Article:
Trump conviction gives the GOP another chance to do the right thing

The party of Abraham Lincoln can and should do better than sending a convicted felon back to the White House.

As the dust settles on the conviction of former President Donald Trump, one thing is clear: Most Republicans are not using this inflection point to move on from the Trump era. Just the opposite. Within minutes of a Manhattan jury finding Trump guilty on all 34 charges of falsifying business records, the GOP circled the wagons around their embattled leader with stock replies. It wasn’t just his reliable cheerleaders, either. Even Senate Minority Leader Mitch McConnell, R-Ky., whose disdain for Trump is well-known, declared that the “charges never should have been brought in the first place.”

In some ways, it was reminiscent of the messaging by Republicans around the March 2023 indictment brought by Manhattan District Attorney Alvin Bragg. At the time, Florida Gov. Ron DeSantis was chipping away at Trump’s lead in the polls in the Republican presidential primary. The disappointing 2022 midterms, seen by many as a referendum on the former president, had damaged his reputation and fueled hope in DeSantis.

Then the indictment landed and strengthened Trump’s political standing within his own party. It was the match that lit the fuse on his unstoppable path to the nomination.

Credit: Geoff Duncan

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Credit: Geoff Duncan

From their reaction, it’s clear that many believe history is poised to repeat itself with the conviction. Don’t be so sure of that outcome. Here are three reasons why.

First, unlike then, Trump’s political fate does not rest with dyed-in-the-wool Republican primary voters but swing and suburban voters who belong to neither political party. At 43%, political independents are the largest political bloc in our country. A new poll from Morning Consult showed 49% of independent voters think Trump should end his campaign in the aftermath of the conviction. For all the breathless reporting about the “rallying of the base,” the primary is over. Even 10% of Republican voters are less likely to vote for him, according to Reuters/Ipsos.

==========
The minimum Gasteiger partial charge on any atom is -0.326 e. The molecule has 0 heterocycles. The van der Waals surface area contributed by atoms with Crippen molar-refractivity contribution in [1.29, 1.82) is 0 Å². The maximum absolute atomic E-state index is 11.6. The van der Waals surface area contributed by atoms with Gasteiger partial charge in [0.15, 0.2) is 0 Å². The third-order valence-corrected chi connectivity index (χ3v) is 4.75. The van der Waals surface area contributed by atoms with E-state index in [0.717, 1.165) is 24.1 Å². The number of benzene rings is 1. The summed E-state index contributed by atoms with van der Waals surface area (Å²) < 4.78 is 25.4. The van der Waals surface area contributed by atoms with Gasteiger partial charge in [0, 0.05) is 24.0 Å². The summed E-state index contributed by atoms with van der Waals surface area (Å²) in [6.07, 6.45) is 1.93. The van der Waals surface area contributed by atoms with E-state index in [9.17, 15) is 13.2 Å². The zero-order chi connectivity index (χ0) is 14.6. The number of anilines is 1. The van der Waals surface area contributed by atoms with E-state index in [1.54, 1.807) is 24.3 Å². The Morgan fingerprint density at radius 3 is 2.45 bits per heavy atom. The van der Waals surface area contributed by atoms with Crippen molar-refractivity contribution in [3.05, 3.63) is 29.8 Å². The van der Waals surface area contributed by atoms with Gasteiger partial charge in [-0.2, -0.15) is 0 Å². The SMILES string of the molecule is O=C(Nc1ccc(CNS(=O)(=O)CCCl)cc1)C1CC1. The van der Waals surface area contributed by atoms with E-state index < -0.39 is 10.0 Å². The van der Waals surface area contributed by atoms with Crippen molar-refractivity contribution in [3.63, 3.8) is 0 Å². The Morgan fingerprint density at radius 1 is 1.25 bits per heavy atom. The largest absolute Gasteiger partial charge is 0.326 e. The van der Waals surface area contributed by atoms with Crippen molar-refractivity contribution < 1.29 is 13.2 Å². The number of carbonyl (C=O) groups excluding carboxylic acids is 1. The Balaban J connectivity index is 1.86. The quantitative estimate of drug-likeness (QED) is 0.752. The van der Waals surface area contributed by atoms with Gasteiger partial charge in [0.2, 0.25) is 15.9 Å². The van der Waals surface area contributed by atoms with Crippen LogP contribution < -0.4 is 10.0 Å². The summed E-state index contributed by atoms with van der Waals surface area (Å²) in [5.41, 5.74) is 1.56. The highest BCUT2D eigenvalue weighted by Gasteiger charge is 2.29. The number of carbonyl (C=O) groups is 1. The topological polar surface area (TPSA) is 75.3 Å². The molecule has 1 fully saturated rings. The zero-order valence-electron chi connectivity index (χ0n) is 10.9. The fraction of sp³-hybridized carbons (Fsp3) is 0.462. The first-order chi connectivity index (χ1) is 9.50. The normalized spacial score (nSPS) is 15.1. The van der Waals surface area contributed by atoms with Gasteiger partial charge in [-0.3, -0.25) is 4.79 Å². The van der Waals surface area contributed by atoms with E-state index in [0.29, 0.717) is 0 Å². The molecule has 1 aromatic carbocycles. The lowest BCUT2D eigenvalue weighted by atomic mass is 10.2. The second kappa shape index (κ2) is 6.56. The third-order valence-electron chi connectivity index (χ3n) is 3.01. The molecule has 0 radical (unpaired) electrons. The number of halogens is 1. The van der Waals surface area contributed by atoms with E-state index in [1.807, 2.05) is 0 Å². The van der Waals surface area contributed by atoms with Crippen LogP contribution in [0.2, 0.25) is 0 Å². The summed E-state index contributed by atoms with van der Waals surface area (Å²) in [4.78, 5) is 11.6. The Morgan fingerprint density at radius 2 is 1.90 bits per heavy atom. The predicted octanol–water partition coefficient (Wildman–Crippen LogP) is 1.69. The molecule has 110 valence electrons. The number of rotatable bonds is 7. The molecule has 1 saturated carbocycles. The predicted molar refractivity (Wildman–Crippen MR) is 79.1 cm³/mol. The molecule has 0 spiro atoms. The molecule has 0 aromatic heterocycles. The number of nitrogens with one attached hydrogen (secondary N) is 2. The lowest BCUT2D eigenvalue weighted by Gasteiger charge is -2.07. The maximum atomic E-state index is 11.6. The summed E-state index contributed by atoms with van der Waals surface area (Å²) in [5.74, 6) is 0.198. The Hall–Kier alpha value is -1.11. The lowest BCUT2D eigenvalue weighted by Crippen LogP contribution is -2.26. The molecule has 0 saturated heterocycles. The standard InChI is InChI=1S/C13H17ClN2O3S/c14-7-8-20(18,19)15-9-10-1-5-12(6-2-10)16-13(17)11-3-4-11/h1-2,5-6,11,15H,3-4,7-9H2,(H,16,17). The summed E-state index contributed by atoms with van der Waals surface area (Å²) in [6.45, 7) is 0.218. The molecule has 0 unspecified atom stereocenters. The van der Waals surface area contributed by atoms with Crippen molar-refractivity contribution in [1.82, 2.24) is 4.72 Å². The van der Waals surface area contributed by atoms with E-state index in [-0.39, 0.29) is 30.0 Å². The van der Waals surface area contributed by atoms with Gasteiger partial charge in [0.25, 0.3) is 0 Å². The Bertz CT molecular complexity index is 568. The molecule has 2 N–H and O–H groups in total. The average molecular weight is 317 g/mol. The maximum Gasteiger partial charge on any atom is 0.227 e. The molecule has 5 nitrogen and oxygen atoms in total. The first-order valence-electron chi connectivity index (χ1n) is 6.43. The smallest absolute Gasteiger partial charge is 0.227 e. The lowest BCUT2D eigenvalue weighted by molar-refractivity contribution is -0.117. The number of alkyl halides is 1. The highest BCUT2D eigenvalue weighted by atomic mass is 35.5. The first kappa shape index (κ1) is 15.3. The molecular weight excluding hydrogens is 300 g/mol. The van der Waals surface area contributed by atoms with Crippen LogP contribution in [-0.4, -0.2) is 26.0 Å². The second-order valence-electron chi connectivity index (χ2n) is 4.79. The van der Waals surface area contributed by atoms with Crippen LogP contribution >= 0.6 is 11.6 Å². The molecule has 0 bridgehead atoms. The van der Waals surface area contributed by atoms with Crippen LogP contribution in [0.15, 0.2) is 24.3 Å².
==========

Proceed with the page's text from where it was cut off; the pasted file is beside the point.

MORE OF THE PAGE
Second, laying bare the tawdry details of Trump’s personal conduct will only exacerbate his problems with women voters. Extramarital affairs with porn stars. Executing elaborate schemes to cover his tracks. Engaging a rogue’s gallery of characters to preserve his political hide. The facts were hardly up for debate. Their legality was a common theme in Trump-related matters.

In 2020, Trump’s support among women improved from 2016, rising from 39% to 44 percent. Earlier this year, Biden was winning women voters 58-36 percent. Since then, the world got an insight into the depths to which Trump was willing to stoop, and it wasn’t pretty.

Finally, the New York case was seen as the weakest of all of Trump’s legal travails, and he was quickly found guilty on all 34 counts by a jury of his peers. The burden of proof was on the prosecution — and not one juror had enough doubt to set him free, not even the guy who said he gets most of his news from the Trump-owned Truth Social.

The unanimous decision could be a bellwether of things to come on the trials involving Jan. 6, 2021, and classified documents. Yes, those issues appear unlikely to be litigated before the election, but that doesn’t mean they are gone forever. The weight of reality is starting to catch up with Trump. Having violated his gag order 10 times and continuing to denigrate Judge Juan Merchan as “corrupt” or “conflicted,” Trump might even end up behind bars. It would be a sad outcome that no one should take any joy in seeing, but it would again be a direct result of Trump’s own conduct.

As a lifelong Republican, my social media feeds have been overrun with pro-Trump propaganda, including a grotesque comparison between Trump and Jesus and their unfair trials. Those comments should make for an interesting discussion at the Pearly Gates for a few.

There will be no shortage of polling and wild speculation on the political implications of Trump’s conviction.

The truth is that no one really knows. One thing I am sure of is this: The party of Abraham Lincoln can and should do better than sending a convicted felon back to the White House. The moment represents the latest fork in the road for Republicans to take a different path. Unfortunately, very few are choosing to take the opportunity, setting us further back in the recovery process, regardless of November’s outcome.